Review: The Nutcracker on Ice
The Nutcracker on Ice by The Imperial Ice Stars
St James Theatre, Wellington, till July 15
Artistic director/choreographer Tony Mercer's version of The Nutcracker is full of humour and joy, with a sprinkling of magic thrown in for good measure.
Since the ballet was first produced in 1892, there have been many variations of the original story by ETA Hoffman (and later, Alexandre Dumas). Mercer's is simply another take on it.
Balletomanes and music lovers may blanch at some changes but, taken as a separate entity from the traditional classical ballet, it works.
Mercer has emphasised lightness and humour and played down the more sinister elements of the original scenarios.
It is choreographically adventurous and acrobatic, with only occasional clunky transitions.
There are some incredible lifts, many of them one-handed, ferociously fast turns, as well as simple running and skipping – fiendishly difficult on ice.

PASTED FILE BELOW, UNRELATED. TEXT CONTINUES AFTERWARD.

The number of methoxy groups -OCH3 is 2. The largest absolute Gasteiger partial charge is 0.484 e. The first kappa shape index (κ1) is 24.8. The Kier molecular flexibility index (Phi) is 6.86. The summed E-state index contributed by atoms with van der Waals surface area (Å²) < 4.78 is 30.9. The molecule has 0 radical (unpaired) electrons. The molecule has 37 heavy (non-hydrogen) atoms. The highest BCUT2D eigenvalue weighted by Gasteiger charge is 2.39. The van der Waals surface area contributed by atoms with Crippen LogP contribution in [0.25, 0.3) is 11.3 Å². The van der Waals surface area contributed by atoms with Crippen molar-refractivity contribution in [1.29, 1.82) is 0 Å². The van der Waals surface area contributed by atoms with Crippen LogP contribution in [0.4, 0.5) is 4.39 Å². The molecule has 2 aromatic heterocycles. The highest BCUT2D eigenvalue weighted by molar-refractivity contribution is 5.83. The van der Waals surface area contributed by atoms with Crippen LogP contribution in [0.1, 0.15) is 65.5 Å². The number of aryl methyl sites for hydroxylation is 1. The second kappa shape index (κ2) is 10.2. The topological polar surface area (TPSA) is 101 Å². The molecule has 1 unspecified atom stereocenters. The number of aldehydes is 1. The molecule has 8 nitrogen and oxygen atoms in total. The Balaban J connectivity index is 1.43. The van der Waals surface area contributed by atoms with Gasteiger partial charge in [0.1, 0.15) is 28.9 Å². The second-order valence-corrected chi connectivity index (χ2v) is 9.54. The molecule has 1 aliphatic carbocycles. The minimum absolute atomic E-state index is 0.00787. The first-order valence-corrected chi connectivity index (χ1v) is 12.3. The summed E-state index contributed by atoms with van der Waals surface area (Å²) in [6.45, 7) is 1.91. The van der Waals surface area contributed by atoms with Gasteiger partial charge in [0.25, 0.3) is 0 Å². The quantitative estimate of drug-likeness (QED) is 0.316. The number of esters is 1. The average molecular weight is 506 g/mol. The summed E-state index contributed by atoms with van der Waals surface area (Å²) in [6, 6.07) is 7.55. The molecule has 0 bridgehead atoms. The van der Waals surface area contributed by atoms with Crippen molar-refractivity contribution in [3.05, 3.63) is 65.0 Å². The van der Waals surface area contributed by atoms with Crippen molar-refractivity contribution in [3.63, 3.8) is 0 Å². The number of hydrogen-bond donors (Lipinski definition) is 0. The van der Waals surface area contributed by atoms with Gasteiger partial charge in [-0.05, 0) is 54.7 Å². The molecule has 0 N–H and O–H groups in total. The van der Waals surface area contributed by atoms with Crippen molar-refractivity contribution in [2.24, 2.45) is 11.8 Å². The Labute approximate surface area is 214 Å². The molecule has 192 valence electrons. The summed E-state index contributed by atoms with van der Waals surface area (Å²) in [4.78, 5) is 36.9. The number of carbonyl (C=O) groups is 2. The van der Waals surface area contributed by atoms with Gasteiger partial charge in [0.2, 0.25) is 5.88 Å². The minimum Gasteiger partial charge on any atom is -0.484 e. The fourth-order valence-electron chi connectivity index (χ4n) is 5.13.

From the warmth of the Pavlov family's home, to the glittering snow-filled Land of the Snowflakes and the jewel-bright colours in the Kingdom of Sweets, the sets by Eamon D'Arcy are vivid and imaginative.
They are offset by striking, though not always appropriate, costumes by Elena Predvodeteleva.
The colour of Drosselmeyer's suit and cape is ineffective, totally removing any shred of gravitas left to the character.
The Mouse King and Queen resemble deflated balloons, while those of the Flowers in their Waltz resemble aliens from Doctor Who.
But the company is superb. Comprised of many former Olympic and world champion skaters, they deliver in spades. Anastasia Ignatyeva is a radiant Marie (aka Clara) and makes believable the journey from young, effervescent girl to star-struck sweetheart.
She is partnered most ably by the elegant Bogdan Berezenko as the Nutcracker Prince.
Vadim Yarkov plays Drosselmeyer as a genial magician and, despite the costume, delivers some startling magic tricks.
He is accompanied by an assistant, danced with great flair by a sparkling Olga Sharutenko.
Mention must also go to Volodymyr Khodakivskyy as Doctor Pavlov, who also partnered Fiona Kirk in the sensuous aerial Arabian Dance.
This production is great family entertainment and well timed during these school holidays.
The Dominion Post